Kayleigh Leonie challenges junior solicitors to get involved in the law society and play a direct role in shaping the future of their profession.
In July 2019, I stepped down from the Law Society Council having been a member representing solicitors with up to five years’ post qualification experience. By virtue of representing junior solicitors on the Council, I was also an ex-officio member of the Society’s Junior Lawyers Division’s (JLD) Executive Committee which I had already sat on for the previous two years.
The Junior Lawyers Division
While a trainee solicitor, I was part of the founding committee of the Sussex branch of the JLD. As a trainee and then as a newly-qualified solicitor, the JLD gave me an incredible support network to meet and share experiences with other junior lawyers – ranging from social events and organising charity fundraisers to running training events for other junior lawyers.
Through my JLD involvement, I’ve had the opportunity to cross paths with many wonderful people who have provided me with invaluable support during these early stages of my career.
Being a Law Society council member
So, what is the Law Society Council? The Council is made up of nearly 100 members who represent different constituencies. The majority are geographical seats with others representing particular demographics or organisations, for example, women lawyers, junior lawyers and sole practitioners.
It may surprise you to learn that when I was a council member, only one of the 61 geographical Council seats was occupied by a junior lawyer – even though junior lawyers make up more than 40 per cent of the legal profession.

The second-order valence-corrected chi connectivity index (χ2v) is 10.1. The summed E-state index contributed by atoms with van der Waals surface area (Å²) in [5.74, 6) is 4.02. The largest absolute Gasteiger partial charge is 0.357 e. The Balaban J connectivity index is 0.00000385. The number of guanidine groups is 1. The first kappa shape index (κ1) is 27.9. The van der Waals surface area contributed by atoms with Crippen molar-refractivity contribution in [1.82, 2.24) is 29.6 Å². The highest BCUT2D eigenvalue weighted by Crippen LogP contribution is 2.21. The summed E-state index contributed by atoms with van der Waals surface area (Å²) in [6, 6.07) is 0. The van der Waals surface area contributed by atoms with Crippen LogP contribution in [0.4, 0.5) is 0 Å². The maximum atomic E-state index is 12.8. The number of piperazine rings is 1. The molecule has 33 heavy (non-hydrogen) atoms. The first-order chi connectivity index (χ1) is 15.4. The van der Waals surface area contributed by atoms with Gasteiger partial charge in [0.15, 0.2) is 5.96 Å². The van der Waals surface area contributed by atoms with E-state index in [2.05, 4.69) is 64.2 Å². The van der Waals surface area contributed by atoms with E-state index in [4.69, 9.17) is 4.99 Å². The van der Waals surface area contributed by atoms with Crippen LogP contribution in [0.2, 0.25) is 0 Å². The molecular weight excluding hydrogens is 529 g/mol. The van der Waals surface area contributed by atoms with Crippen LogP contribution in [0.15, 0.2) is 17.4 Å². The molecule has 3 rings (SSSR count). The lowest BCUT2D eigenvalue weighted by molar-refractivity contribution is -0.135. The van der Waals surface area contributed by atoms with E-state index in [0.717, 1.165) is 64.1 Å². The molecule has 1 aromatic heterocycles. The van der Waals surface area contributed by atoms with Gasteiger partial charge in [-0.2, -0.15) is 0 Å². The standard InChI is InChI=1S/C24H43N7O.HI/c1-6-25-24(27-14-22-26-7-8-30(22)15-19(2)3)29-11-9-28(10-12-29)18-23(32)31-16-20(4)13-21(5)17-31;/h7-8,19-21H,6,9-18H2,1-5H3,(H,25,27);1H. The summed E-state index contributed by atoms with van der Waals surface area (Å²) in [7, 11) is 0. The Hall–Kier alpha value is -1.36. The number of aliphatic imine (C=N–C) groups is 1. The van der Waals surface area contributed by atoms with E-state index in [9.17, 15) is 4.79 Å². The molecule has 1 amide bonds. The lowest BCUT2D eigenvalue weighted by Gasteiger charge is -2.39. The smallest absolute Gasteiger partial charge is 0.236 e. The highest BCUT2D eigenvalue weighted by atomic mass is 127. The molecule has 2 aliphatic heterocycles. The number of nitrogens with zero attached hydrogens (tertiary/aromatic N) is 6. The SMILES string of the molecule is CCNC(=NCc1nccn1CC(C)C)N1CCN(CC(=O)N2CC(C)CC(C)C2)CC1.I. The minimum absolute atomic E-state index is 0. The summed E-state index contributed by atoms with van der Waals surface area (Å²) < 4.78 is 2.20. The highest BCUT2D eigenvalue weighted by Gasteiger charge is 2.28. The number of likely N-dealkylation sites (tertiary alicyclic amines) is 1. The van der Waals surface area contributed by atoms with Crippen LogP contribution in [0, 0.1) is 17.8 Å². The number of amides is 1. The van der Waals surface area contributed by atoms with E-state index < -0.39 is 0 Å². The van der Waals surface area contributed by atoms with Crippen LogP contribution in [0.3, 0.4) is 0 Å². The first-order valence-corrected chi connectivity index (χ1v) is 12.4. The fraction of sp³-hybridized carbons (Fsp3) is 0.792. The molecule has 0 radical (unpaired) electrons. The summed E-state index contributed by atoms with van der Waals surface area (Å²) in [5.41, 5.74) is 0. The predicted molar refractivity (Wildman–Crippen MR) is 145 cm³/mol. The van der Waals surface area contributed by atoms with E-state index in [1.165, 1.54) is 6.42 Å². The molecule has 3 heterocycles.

The Council meets six to seven times a year to guide the senior leadership team on the key issues facing the Society. There is also an annual strategy weekend giving council members the opportunity to discuss key policy priorities for the Society and to work together in smaller groups to feed back their views to the Society.
Mental health and wellbeing
A key success of mine as a JLD executive committee member and council member was spearheading a campaign to put mental health at the top of the agenda for organisations employing junior lawyers.
Negative stress is a real problem in the legal profession. When starting out in their legal career, most potential solicitors and newly qualified solicitors think they have the skills required to work successfully in a high-pressured environment. Unfortunately, these skills are not usually taught at university and don’t usually form part of formal legal training, so junior lawyers can struggle to adapt and remain resilient when they begin their workplace training.
There is a long way to go to alleviate the stigma surrounding mental ill-health in the legal profession. Many junior lawyers feel unable to speak openly to their employers regarding their mental health through fear of negative consequences in the workplace.
My proudest achievement at the Society is the impact made by the research I have undertaken into the high levels of stress and mental ill-health experienced by junior lawyers.
Respondents were clear year-on-year that their employers could be doing more to provide help, support and guidance in relation to these issues. On Time to Talk Day 2018, the JLD released best practice guidance for employers on supporting resilience and wellbeing in the workplace. It will be updated later this year and focuses on three core pillars:
- education and training
If you’re interested in this research and the results of the 2017 to 2019 resilience and wellbeing surveys, they are on the Society’s website.
Being a council member gave me a vital platform on which to question the status quo and challenge whether the legal profession is doing enough to support its junior lawyers at the most important point of their legal careers.
It also provided chances to boost my confidence as a solicitor and as a public speaker and legal commentator; and I would encourage anyone thinking about applying for a role in the JLD or the Law Society to get involved.
Kayleigh Leonie is a senior solicitor at Macfarlances LLP and was a member of the Law Society Council until July 2019 representing the Junior Lawyers Division
This article was first published in the Solicitors Journal in August 2019 and is reproduced by kind permission